Laurinburg is said to have it’s beginning as far back as 1785 when the first families settled near what is now downtown. First written as Laurinburgh and pronounced “Laur-in-boro,” the name came from the prominent McLaurin family. As late as 1840, the downtown area consisted of just a few homes and shacks, a single store, a saloon and a blacksmith shop near where today the First Baptist Church stands. The private Laurinburgh High School, established in 1852, was built on Caledonia Road, north of the Church Street, and helped spur growth.
The town was incorporated in 1877, and Mr. Washington Gill was elected the town’s first mayor. Making his living in the railroad industry, his home has been preserved and restored and today houses a restaurant and bakery.
As we made the turn of the century and progressed into the 1900s, downtown was the thriving heartbeat of Laurinburg. Not only the center of commerce, Main Street also served as the “gathering” place of the community; a place to catch-up with neighbors and talk with friends.
As our troops returned from World War II, our — and other communities — began to change. With a “car in every driveway,” citizens realized that they no longer needed to live in immediate proximity to downtown. Thus what began was an ongoing “ebb and flow” as communities continually adjusted to changing urban patterns. While downtown lost some of its residential base, the period of post-war prosperity still found the Main Street area as the focus of business, entertainment, retail, banking and government.
In the early sixties, Urban Renewal was happening in many areas in an effort to modernize and update towns. Accordingly, improvements were made in the style of that era here in Laurinburg as well. The new courthouse was built, streets were extended and new buildings were constructed like Ed’s Tire, Lumbee River office and Belk — now the A.B. Gibson center.
As communities continued to “sprawl” to the edge of town limits and beyond, stores and eateries began to depart “main street” America, setting-up shop near new developments and start-up communities. For downtown Laurinburg, this migration hit home when Belk announced it would be going to a shopping center.
In response to this trend, an Urban Design Assistance Team led by Peter Batchelor was gathered and the Laurinburg Downtown Revitalization Corporation was soon formed. A Public/Private initiative, LDRC is focused on restoring and enhancing the appearance and historic tradition of downtown Laurinburg and actively supporting the development of new and existing businesses in the downtown area.
The base funding for LDRC is provided by downtown property owners. Downtown is considered a Special Tax District and we each pay an ad valorem tax of 21 cents per $100 in property in addition to the city and county taxes we pay. These funds, along with a match from the City of Laurinburg, fund our efforts to keep downtown viable and prosperous.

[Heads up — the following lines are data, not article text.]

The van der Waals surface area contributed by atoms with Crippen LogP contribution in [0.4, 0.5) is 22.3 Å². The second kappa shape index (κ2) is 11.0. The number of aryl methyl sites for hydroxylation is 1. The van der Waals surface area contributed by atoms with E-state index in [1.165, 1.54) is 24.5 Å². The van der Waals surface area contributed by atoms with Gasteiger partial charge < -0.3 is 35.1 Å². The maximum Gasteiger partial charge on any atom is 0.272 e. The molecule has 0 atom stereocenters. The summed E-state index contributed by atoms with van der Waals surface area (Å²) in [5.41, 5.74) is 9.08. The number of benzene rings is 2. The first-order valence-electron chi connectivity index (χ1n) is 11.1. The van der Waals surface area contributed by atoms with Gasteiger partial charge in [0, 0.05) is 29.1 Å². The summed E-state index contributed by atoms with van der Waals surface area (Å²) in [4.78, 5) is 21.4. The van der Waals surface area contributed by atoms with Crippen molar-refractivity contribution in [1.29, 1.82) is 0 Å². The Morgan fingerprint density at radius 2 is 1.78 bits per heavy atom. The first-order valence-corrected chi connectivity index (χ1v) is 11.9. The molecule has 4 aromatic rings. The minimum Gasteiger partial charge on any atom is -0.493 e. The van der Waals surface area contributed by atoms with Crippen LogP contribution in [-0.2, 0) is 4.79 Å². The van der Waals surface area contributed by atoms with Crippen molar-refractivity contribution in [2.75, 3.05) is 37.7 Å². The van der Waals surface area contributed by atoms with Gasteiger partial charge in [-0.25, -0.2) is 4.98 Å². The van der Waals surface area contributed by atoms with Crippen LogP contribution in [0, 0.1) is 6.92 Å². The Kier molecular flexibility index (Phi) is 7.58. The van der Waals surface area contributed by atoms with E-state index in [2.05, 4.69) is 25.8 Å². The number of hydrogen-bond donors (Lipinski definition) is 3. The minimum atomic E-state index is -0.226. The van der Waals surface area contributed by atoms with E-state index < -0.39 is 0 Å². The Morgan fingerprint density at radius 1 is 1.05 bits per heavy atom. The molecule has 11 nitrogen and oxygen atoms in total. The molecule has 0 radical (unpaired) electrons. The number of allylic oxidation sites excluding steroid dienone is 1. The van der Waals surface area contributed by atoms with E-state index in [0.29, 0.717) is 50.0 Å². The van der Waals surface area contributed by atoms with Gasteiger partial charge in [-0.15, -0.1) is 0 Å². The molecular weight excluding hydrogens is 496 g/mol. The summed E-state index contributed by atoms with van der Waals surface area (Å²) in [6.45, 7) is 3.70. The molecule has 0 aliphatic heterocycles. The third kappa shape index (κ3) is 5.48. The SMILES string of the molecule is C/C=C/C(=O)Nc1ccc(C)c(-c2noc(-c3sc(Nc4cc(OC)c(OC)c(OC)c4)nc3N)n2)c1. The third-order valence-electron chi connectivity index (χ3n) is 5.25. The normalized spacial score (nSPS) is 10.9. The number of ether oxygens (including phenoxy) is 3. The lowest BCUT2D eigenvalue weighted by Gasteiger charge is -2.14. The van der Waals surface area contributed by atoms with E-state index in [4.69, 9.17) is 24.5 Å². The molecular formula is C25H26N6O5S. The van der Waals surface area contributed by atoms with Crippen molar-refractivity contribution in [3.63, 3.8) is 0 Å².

After the Great Recession of 2008 and 2009, the overall appearance of our downtown was, to put it mildly, not something that made us proud. The board of directors of LDRC decided a bold new approach was necessary. Recognizing that the majority of our funds had been going to promotion and administration, we decided to operate with just our volunteer board and to use all of our resources for capital improvements.
We identified some of the most obvious needed repairs and decided to pay for them in full. In the fall of 2011, four bare frames of awnings were repaired and recovered and several signs from long ago closed businesses were removed. Armed with funds provided by LDRC, we then began a comprehensive plan to improve the entire district. “Phase one” of LDRC’s larger plan included painting and pressure washing downtown buildings as well as additional parapet and awning repair. Faced with the challenge of improving so many different buildings, built during many different years and made of many different materials, these efforts are almost complete and our downtown now looks better than it has in years.
Some may question if the public/private partnership in downtown is valuable to the community. Recent results are encouraging as phase one and other efforts have resulted in additional private investment with several new businesses opening in the last year.
Beyond the economic impact, I would contend that, besides the people of Laurinburg, downtown is the heart and soul of our community. It is the historic center, our government center, and in a sense, our “front porch.”
We all appreciate that other shopping areas are vital to the well-being of Laurinburg. Our community is interconnected and every sector is important. We can and should complement each other, with downtown and other areas serving as hub and spokes of the local commerce wheel. But downtown is often the all-important first impression that answers questions like “Is this a place I’d like to live? Is this a place I’d like to hang out, to show off to friends and relatives?”
We have challenges, but we also have many strengths and much to build on. From a personal perspective, after recently visiting another country for a week, it felt good to come home to Laurinburg.
There is no place like home and there is a lot to like about Laurinburg. I am encouraged that key stakeholders here are working together to continue to make Laurinburg and Scotland County a target for business and families. And I am proud that our downtown is to be part of this effort.
Jim & Frances Willis own ShirtTales and The Downtown Club on Main Street. Jim is chairman of the Laurinburg Downtown Revitalization Corporation.